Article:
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Title: E Na Halau Hula, Nana Kakou Ia Laka (Look to the Source): Finding Balance Between the Practice of Hula Forest Gathering and the Ecological Realities of Hawaii's Native Forests 
Author: Garcia, Shirley Naomi Kanani
Date: 2002-12
Publisher: University of Hawaii at Manoa
Abstract: This thesis contends that the impact halau hula are having on Hawaii's native forests is born from many different social, cultural, and ecological factors. This thesis goes on to argue that it is hula's intimate link to the forests of Hawaiʻi, through Laka - the ancestor, that makes the problem of damaging gathering practices so antithetical and, also, so readily resolved. The thesis concludes by offering that the answer to regaining balance between cultural practice and modern ecological realities lies in the ancestor Laka. In the attributes and values of Laka is where halau hula can look for inspiration and proper behavior while in her realm, the beautiful and mysterious forests of Hawaiʻi.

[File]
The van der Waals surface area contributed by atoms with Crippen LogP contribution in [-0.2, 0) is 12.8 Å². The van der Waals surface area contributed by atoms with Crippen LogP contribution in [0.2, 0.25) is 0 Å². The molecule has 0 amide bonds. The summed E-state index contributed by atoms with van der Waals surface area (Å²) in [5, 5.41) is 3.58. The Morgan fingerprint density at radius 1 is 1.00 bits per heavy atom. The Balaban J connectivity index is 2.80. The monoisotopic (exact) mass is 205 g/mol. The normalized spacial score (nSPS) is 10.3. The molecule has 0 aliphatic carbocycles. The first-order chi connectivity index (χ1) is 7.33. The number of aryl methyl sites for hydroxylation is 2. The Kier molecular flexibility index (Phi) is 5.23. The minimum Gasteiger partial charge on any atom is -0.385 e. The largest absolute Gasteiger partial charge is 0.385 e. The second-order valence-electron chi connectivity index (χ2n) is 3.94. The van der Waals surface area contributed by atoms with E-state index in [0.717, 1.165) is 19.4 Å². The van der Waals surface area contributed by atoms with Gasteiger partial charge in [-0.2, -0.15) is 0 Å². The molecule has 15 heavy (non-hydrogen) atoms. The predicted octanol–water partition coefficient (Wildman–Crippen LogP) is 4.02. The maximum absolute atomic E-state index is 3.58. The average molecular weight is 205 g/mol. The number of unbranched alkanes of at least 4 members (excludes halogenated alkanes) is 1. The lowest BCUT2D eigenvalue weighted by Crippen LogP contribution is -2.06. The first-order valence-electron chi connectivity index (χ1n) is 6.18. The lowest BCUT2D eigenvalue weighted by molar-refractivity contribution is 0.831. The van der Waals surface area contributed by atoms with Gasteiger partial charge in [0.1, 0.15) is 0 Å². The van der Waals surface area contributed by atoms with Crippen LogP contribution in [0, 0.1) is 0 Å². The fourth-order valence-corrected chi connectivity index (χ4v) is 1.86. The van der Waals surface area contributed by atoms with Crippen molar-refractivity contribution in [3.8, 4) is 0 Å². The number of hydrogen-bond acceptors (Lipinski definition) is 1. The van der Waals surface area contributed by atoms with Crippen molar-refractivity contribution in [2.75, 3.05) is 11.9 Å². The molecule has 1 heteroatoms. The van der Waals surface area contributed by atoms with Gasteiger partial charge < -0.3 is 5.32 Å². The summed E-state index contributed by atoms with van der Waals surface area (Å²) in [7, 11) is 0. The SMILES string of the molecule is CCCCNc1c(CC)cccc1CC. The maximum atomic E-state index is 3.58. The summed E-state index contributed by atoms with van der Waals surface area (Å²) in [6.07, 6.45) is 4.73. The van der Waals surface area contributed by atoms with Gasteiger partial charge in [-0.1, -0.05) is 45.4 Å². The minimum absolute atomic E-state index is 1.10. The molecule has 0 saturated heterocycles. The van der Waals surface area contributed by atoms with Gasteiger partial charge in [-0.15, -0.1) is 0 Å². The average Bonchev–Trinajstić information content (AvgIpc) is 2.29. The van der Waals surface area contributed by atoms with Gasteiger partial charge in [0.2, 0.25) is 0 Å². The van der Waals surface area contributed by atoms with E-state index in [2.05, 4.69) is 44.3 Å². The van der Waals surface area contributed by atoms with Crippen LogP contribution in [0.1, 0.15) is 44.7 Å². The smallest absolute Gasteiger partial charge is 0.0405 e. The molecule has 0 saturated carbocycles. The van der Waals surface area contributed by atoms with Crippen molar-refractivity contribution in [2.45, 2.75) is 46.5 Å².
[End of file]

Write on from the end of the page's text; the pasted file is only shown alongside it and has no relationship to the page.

Description: iii, 80 leaves
URI: http://hdl.handle.net/10125/7071
Rights: All UHM dissertations and theses are protected by copyright. They may be viewed from this source for any purpose, but reproduction or distribution in any format is prohibited without written permission from the copyright owner.

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